· Eric Harris and Dylan Klebold (Columbine High School shooters): frequently bragged to their classmates about mutilating animals

· Albert DeSalvo (the “Boston Strangler”): admitted that as a child he would trap dogs and cats and shoot arrows at them

· Lee Boyd Malvo: shot marbles from a slingshot at cats at age 14 (PETA, 2011)

· Earl Kenneth Shriner: well-known in his neighborhood for putting firecrackers in dogs’ rectums and stringing up cats, he later raped, stabbed and mutilated a 7-year-old boy (Pet-Abuse.com, 2011).

Laws about Zoosadism

There currently are no federal laws prohibiting zoosadism. However, approximately 30 states currently have laws that forbid sexual contact between humans and animals. Sexual contact with animals is considered a felony in the following states: Arizona, Delaware, Georgia, Idaho, Illinois, Kansas, Massachusetts, Michigan, Mississippi, Oklahoma, Rhode Island, South Carolina, South Dakota, Virginia and Washington. The same acts are currently considered misdemeanors in the following states: Arkansas, California, Iowa, Maryland, Maine, Minnesota, Missouri, Nebraska, New York, North Dakota, Oregon, Utah and Wisconsin (Wisch, 2010).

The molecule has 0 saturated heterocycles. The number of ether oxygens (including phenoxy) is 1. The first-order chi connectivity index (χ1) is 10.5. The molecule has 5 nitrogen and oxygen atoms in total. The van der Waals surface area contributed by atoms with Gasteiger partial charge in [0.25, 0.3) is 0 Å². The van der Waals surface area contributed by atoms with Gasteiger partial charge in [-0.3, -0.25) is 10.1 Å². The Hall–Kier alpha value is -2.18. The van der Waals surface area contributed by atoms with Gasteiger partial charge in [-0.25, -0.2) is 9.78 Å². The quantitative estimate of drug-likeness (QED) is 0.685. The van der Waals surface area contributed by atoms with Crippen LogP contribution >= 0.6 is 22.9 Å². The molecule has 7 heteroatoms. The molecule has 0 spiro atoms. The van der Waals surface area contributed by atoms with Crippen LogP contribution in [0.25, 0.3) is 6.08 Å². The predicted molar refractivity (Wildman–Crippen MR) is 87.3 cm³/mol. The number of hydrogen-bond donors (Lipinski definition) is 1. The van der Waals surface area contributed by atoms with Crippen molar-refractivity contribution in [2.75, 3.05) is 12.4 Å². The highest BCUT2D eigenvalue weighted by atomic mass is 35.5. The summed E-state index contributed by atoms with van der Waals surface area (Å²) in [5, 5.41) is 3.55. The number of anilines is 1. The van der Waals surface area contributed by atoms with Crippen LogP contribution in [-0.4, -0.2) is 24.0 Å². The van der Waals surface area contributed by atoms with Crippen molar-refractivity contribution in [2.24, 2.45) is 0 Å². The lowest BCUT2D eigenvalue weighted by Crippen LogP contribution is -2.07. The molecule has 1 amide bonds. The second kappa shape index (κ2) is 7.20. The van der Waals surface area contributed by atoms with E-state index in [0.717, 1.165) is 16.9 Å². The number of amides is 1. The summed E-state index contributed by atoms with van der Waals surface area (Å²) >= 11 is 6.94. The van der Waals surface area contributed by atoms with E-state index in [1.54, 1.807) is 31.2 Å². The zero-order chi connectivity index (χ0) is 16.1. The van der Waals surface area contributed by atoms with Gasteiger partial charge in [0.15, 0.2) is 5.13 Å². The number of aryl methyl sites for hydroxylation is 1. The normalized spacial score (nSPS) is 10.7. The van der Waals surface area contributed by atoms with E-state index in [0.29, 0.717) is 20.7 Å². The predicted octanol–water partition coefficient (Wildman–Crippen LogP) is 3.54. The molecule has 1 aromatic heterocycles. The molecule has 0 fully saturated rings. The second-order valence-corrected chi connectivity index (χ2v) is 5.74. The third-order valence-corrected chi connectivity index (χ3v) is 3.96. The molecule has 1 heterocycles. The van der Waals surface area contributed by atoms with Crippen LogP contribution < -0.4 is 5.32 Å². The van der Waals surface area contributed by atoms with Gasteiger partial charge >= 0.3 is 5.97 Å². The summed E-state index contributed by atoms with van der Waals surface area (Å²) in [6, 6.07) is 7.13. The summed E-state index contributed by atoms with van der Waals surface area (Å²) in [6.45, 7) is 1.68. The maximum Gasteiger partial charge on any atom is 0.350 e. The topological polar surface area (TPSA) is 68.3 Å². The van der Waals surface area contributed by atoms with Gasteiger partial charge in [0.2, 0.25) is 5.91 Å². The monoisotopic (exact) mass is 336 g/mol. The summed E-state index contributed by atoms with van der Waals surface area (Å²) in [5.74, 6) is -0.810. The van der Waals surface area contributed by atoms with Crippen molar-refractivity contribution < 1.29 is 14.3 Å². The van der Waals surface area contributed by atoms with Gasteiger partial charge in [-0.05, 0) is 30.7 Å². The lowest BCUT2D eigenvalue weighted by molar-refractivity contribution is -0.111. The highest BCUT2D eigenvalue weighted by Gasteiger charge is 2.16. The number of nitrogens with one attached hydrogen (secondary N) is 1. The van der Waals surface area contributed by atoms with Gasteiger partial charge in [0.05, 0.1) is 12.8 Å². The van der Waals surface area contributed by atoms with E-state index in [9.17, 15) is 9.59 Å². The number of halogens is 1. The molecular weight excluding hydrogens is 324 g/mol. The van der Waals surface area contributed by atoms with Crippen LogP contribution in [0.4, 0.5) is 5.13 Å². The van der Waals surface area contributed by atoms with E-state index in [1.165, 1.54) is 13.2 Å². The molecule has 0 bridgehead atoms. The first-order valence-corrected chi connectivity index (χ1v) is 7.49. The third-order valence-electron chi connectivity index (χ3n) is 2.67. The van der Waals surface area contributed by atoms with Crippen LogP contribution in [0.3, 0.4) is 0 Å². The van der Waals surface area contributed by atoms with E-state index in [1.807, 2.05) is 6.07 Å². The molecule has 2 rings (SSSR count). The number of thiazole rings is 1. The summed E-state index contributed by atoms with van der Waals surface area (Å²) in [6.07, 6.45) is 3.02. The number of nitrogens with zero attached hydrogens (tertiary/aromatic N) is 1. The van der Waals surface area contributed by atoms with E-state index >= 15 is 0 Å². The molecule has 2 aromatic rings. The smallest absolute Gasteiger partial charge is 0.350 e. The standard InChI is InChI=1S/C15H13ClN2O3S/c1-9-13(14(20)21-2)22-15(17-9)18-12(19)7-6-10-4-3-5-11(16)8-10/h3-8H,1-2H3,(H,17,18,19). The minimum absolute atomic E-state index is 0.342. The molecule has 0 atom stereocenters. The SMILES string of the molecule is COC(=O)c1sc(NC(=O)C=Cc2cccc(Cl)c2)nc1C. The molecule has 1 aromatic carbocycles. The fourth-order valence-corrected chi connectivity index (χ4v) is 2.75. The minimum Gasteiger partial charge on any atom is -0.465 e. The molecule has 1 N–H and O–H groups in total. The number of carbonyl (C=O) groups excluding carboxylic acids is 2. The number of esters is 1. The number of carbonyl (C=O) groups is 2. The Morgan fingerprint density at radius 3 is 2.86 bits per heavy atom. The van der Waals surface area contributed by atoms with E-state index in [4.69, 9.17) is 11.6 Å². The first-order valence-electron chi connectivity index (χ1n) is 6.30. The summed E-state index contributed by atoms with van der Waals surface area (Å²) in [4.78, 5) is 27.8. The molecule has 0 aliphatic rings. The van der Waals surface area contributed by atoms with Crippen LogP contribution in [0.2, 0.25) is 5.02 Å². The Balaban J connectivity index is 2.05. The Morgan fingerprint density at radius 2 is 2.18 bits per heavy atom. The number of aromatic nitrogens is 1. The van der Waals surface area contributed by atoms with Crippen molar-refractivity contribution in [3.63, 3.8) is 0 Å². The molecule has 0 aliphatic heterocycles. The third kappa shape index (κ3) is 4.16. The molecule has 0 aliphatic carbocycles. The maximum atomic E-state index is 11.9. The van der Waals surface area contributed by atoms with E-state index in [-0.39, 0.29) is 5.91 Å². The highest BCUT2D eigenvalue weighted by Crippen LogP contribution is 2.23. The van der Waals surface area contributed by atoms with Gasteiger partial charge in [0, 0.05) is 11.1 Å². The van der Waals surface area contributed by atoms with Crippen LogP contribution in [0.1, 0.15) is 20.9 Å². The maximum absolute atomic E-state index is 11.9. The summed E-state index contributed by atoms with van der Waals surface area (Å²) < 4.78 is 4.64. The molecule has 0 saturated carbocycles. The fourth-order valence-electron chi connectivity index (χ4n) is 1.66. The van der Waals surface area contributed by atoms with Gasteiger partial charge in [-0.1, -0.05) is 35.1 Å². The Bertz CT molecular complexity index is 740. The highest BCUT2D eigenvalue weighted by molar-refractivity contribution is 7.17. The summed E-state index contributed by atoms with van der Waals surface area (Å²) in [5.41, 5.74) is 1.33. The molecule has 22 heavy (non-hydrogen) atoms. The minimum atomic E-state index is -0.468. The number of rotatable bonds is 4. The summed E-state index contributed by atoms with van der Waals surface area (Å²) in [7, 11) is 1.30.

References

Associated Content. (2010). Zoosadism: Getting Sexual Pleasure from Hurting Animals. Retrieved April 10, 2011 from http://www.associatedcontent.com/article/2577919/

Beetz, A. M. (2010). The international handbook of animal abuse and cruelty: Theory, research, and application. United States of America: Purdue University.

Laws, D. R. & O’Donohue, W.T. (2008). Sexual deviance: Theory, assessment, and treatment. New York: The Guiford Press.

MediLexicon. (2006). Definiton: Zoosadism. Retrieved April 7, 2011 from http://www.medilexicon.com/medicaldictionary.php?t=100588

Pet-Abuse.com. (2011). Cruelty Connections. Retrieved April 7, 2011 from http://www.pet-abuse.com/pages/abuse_connection.php

PETA. (2011). Animal Abuse and Human Abuse: Partners in Crime. Retrieved April 7, 2011 from http://www.pet-abuse.com/pages/abuse_connection.php

Wisch, R.F. (2010). Overview of State Bestiality Laws. Retrieved April 10, 2011 from http://www.animallaw.info/articles/ovuszoophilia.htm